A Product Of Two Cities, 'Gatemouth' Brown Was A Wonderful Gumbo
"Gatemouth" Brown was born in Vinton, western Louisiana, and raised in Orange which is in eastern Texas. I've been told that those two areas compete in culture and nearly every other way. But Brown was born on one side and raised on the other. Maybe that's what made him such an amazing and eclectic talent.
He played guitar, violin, viola, mandolin, drums, harmonica and piano. He was also a wonderful vocalist. Most artists are known for one or two genres. "Gatemouth" made a name for himself in Blues, Swing, Country, Cajun, R&B, Rock, Folk, Electric Blues, Louisiana Blues and Texas Blues. His Classical violin playing was good enough to hold down a seat with any major orchestra.
Amazing, and anyone who heard him is likely to have said amazing, too.
"Gatemouth" Brown started his career in 1945, playing drums in San Antonio and then took off as a guitarist when, in 1947, at a "T-Bone" Walker concert, he jumped up to replace "T-Bone" when Walker fell ill. The audience was delighted. Frankly, I can't imagine anyone who saw Brown not being delighted.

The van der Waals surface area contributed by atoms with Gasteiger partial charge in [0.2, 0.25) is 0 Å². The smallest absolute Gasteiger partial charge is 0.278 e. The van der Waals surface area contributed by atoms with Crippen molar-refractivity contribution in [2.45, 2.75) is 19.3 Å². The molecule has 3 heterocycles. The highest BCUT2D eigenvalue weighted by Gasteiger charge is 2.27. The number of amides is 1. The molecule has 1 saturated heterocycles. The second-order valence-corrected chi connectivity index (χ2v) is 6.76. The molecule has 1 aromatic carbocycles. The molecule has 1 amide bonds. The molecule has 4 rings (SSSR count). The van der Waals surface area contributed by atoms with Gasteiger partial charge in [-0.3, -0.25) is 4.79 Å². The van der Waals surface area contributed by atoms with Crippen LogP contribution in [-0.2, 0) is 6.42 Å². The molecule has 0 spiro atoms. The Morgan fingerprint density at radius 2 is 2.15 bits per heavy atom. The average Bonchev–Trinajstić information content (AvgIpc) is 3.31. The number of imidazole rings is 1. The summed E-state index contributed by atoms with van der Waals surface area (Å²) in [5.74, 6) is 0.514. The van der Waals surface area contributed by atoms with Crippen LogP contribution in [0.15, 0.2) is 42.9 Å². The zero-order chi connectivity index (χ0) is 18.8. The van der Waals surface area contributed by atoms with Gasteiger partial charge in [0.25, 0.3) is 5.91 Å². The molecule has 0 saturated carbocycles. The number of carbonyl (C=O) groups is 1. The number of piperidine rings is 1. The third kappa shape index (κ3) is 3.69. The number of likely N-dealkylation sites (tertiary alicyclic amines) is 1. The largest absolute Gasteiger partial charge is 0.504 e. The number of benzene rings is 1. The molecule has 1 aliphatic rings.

"Gatemouth" started recording with the Peacock label in 1949, which was created by Don Robey, owner of the Bronze Peacock Nightclub in Houston. Robey actually started the label specifically to record Brown, who stayed with the label for ten years.
Then it was off to Nashville where Brown recorded, what else, a couple of Country hits, while also appearing regularly on an R&B TV show. It was in Europe that "Gatemouth" really got started in American Roots music and the Blues. That was in the early 1970s when those styles were sweeping the continent.
The 1980s and 90s were very fruitful with many successful albums…in a variety of styles, of course, and lots of tours and ever increasing international recognition. His career came to a close in 2005 after he developed a heart condition and emphysema, which took his life not long after Hurricane Katrina.
He won a Grammy, eight W. C. Handy awards and was inducted into several different Halls of Fame. In one "Gatemouth" original, he sang "I was born in Louisiana and raised on the Texas side." In the end no two states could ever encompass the gumbo that was "Gatemouth" Brown.